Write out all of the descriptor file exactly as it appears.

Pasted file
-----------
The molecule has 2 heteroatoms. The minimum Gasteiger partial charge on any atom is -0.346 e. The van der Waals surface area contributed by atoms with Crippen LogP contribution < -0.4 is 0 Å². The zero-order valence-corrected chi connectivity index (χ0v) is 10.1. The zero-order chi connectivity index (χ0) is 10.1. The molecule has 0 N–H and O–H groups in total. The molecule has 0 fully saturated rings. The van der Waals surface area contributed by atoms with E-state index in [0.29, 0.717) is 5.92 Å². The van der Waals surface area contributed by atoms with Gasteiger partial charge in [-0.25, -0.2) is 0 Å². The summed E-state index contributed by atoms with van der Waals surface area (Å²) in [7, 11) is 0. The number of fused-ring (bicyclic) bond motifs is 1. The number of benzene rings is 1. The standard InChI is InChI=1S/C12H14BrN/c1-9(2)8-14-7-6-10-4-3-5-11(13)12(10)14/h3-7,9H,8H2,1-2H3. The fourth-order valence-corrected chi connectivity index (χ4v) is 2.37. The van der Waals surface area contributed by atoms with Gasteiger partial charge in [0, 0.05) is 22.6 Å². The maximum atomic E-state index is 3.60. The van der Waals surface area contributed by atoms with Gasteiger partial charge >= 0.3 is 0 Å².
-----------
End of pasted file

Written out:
The molecule has 2 heteroatoms. The minimum Gasteiger partial charge on any atom is -0.346 e. The van der Waals surface area contributed by atoms with Crippen LogP contribution < -0.4 is 0 Å². The zero-order valence-corrected chi connectivity index (χ0v) is 10.1. The zero-order chi connectivity index (χ0) is 10.1. The molecule has 0 N–H and O–H groups in total. The molecule has 0 fully saturated rings. The van der Waals surface area contributed by atoms with E-state index in [0.29, 0.717) is 5.92 Å². The van der Waals surface area contributed by atoms with Gasteiger partial charge in [-0.25, -0.2) is 0 Å². The summed E-state index contributed by atoms with van der Waals surface area (Å²) in [7, 11) is 0. The number of fused-ring (bicyclic) bond motifs is 1. The number of benzene rings is 1. The standard InChI is InChI=1S/C12H14BrN/c1-9(2)8-14-7-6-10-4-3-5-11(13)12(10)14/h3-7,9H,8H2,1-2H3. The fourth-order valence-corrected chi connectivity index (χ4v) is 2.37. The van der Waals surface area contributed by atoms with Gasteiger partial charge in [0, 0.05) is 22.6 Å². The maximum atomic E-state index is 3.60. The van der Waals surface area contributed by atoms with Gasteiger partial charge >= 0.3 is 0 Å².